Veterinarians and cattle producers are called on to be especially watchful for signs of anthrax in some regions this spring. The mix of drought and flooding across much of the country sets the stage for those areas with a history of the spore-forming bacteria to be at a heightened risk of exposure.
Gerald Stokka, North Dakota State University Extension veterinarian, told DTN the spores created by the bacteria Bacillus anthracis, are very hardy. They can survive for years under the right conditions, hatching and infecting susceptible cattle that come into contact with them.
"While it is relatively rare, there is a pattern to it, a geographical pattern," Stokka told DTN. "Where anthrax has occurred in the past, the risk is greater that it will occur again. Cattle ingest the spores, and now you have the potential for infection. So, if you or your neighbors have experienced anthrax in the past, there might be a greater risk this year for reinfection."
Stokka noted that often the only signs of anthrax infection are dead cattle. While cattle can die without signs of illness for a number of reasons, including lightning strikes, clostridial infections and toxicities, anthrax should always be considered a possible cause until it is ruled out.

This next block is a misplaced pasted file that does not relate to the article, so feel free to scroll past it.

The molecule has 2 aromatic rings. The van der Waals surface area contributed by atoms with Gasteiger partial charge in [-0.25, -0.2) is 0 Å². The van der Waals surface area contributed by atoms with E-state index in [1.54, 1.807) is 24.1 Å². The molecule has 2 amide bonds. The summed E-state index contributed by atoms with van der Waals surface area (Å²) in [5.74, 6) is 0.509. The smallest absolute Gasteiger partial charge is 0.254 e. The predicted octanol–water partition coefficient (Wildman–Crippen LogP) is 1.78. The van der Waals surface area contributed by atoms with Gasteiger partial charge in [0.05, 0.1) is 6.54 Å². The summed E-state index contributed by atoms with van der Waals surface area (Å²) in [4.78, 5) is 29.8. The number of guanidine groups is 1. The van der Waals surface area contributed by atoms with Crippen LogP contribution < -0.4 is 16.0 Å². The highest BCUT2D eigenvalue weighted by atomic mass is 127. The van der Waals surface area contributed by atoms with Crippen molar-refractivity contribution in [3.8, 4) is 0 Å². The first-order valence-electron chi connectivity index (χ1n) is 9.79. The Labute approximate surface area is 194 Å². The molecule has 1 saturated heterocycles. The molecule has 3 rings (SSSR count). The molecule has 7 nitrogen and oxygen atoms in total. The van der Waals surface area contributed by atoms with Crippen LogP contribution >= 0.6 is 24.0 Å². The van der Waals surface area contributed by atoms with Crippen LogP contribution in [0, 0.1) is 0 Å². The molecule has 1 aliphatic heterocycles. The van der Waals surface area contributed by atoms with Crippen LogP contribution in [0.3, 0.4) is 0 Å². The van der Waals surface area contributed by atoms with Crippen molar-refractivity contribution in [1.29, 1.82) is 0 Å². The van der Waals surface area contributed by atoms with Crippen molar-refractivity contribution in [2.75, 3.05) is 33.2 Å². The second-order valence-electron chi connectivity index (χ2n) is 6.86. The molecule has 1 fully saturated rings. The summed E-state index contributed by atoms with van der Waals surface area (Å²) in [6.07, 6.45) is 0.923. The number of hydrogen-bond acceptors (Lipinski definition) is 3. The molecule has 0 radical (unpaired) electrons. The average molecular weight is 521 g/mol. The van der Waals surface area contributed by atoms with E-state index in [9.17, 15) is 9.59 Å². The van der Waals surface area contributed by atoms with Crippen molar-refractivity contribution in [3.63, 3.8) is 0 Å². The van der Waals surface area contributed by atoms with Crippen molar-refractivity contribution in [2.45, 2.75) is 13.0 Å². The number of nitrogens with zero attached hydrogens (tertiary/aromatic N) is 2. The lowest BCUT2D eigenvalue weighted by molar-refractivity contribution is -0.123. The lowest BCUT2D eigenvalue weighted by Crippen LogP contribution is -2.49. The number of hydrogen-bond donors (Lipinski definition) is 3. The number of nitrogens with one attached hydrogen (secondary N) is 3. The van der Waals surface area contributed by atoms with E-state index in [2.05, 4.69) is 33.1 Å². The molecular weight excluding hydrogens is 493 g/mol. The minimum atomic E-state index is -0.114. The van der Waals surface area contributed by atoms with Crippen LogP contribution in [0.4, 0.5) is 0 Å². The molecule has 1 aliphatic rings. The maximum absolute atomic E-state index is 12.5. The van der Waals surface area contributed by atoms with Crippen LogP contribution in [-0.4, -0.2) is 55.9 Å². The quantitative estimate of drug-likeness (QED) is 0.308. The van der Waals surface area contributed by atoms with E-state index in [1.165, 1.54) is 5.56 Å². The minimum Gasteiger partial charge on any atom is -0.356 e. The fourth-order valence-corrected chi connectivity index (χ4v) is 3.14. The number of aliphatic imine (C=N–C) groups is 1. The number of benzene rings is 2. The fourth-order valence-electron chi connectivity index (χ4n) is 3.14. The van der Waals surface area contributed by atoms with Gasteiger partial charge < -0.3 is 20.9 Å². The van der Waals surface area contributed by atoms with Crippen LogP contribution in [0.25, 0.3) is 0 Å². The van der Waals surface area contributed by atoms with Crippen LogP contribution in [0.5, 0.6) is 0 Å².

The veterinarian advised taking precautions when handling animals that might have died from anthrax, adding that veterinarians generally won't want to perform a necropsy if anthrax is suspected. A blood test can be used to check and confirm the suspected diagnosis.
If anthrax is confirmed, vaccinations can be given to the rest of the herd. Stokka said it's important to remember anthrax is a reportable disease and treatment and reporting are generally coordinated through the office of the state veterinarian.
The anthrax vaccine is commercially available as a live-attenuated (non-disease-causing) spore vaccine. The dose is 1 cc, given subcutaneously in the neck region. All adult cattle and calves should be administered the vaccine in susceptible areas once the herd veterinarian deems it necessary.
Stokka adds that treatment with antibiotics may interfere with the immune response to the vaccine. However, if faced with an outbreak, he said administering an antibiotic and a vaccine concurrently has been shown to be effective. He stressed it's important to consult with the herd veterinarian for specific recommendations.
Along with vaccines and possibly antibiotics, Stokka said producers should try to remove remaining cattle from the area where the suspected anthrax deaths occurred.
A common misconception is that clostridial vaccines protect against anthrax, as well as blackleg. Stokka said this is not the case, and explained that while there are some similarities, these are different families of organisms.
Anthrax, as noted above, is caused by the spore-forming bacteria Bacillus anthracis. Blackleg, however, is caused by Clostridium chauvoei. Both anthrax and blackleg infect animals through bacterial spores, usually ingested while grazing.
For more information on anthrax, its sources, symptoms, animal disposal, treatment and controls, go to https://www.ag.ndsu.edu/….
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